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How Do I Become a Museum Technician?

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  • Written By: C. Mitchell
  • Edited By: John Allen
  • Last Modified Date: 04 December 2018
  • Copyright Protected:
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    Conjecture Corporation
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Becoming a museum technician is usually a matter of basic training combined with an interest in archiving, preservation, and museum operation. Museum technicians are usually considered entry-level museum employees, which means that the steps needed to enter the job are few. Many technicians advance into the higher echelons of museum management, including curator and archivist positions. These jobs usually require more specific training. Though not much is required to become a museum technician, the more education and experience you have, the easier it will be for you to rise in your career.

Museum technician requirements vary from place to place, but most of the time a bachelor’s degree is considered essential. Some schools offer museum studies degrees, but this is uncommon, particularly at the bachelor’s level. More often, people hoping to find work in museums study art, archaeology, or art history. Studying the subject matter of a museum’s collections is often just as effective at preparing a student to become a museum technician as studying museum operations and set-up would be.

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If you know the sort of setting in which you would like to work, pursuing a degree in that field is a good place to start. School breaks are also a great time to explore possible museum technician careers, either by volunteering or by completing an internship. Any amount of time that you are able to spend working in a museum is a good way of getting basic museum technician training. Work experience can also help build connections, as well as providing excellent material for a resume and cover letter.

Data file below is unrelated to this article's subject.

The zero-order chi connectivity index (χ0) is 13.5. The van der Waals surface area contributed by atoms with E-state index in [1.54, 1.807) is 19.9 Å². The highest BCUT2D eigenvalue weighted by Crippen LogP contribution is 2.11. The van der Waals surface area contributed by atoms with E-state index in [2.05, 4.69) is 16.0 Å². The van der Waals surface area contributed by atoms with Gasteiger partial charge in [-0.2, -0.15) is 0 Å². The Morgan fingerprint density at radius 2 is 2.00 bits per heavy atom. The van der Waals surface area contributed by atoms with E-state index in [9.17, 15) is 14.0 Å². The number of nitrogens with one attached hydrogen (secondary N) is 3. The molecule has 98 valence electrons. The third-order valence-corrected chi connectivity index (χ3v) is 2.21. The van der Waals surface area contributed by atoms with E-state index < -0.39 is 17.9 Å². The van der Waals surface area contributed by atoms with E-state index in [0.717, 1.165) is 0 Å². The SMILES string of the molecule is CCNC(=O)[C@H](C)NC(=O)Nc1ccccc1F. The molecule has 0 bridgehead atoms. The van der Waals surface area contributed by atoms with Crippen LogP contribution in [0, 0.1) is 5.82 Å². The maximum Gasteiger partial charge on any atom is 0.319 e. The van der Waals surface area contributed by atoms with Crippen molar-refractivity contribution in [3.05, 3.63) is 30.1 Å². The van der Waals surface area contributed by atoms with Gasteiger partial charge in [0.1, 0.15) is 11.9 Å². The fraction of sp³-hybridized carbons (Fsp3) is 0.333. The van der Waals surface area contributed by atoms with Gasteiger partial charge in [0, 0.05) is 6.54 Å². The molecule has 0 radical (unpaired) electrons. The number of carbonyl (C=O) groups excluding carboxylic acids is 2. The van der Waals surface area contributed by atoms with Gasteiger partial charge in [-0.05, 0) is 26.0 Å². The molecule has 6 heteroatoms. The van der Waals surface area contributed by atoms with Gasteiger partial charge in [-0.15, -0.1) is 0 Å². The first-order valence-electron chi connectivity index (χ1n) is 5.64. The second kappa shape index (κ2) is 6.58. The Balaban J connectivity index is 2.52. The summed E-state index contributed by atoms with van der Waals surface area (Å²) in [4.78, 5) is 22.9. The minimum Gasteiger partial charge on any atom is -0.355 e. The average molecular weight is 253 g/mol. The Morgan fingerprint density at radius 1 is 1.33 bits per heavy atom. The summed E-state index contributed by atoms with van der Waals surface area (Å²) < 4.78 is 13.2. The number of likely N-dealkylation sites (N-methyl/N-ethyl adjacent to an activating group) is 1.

Not all students know they want to become a museum technician while they are in school. After graduation, it is usually best to look for technician jobs in settings related to whatever it is you studied. Archaeology degrees are very useful in ancient history museums, for instance, while fine art degrees are enviable in painting and sculpture galleries. The key is to look for positions to which you can draw some sort of palpable connection.

You can usually find out about museum technician job openings either by contacting individual museums directly or searching museum-related job boards. Most of the positions are classed as entry-level, with few restrictions on prior experience or expertise. For this reason, most postings receive numerous applications. It is crucial that you tailor your materials so that they stand out.

One of the most important things to do in your application to become a museum technician is to show how your interests and education would make you a good fit for the job. Meeting the stated requirements is not usually enough. You must also show how your particular skills make you a better choice than someone else with similar qualifications. Drawing attention to any graduate education, library work, or other archival experience will strengthen your chances to become a museum technician, as will exploring any personal connections that you may have to the galleries or material at issue.

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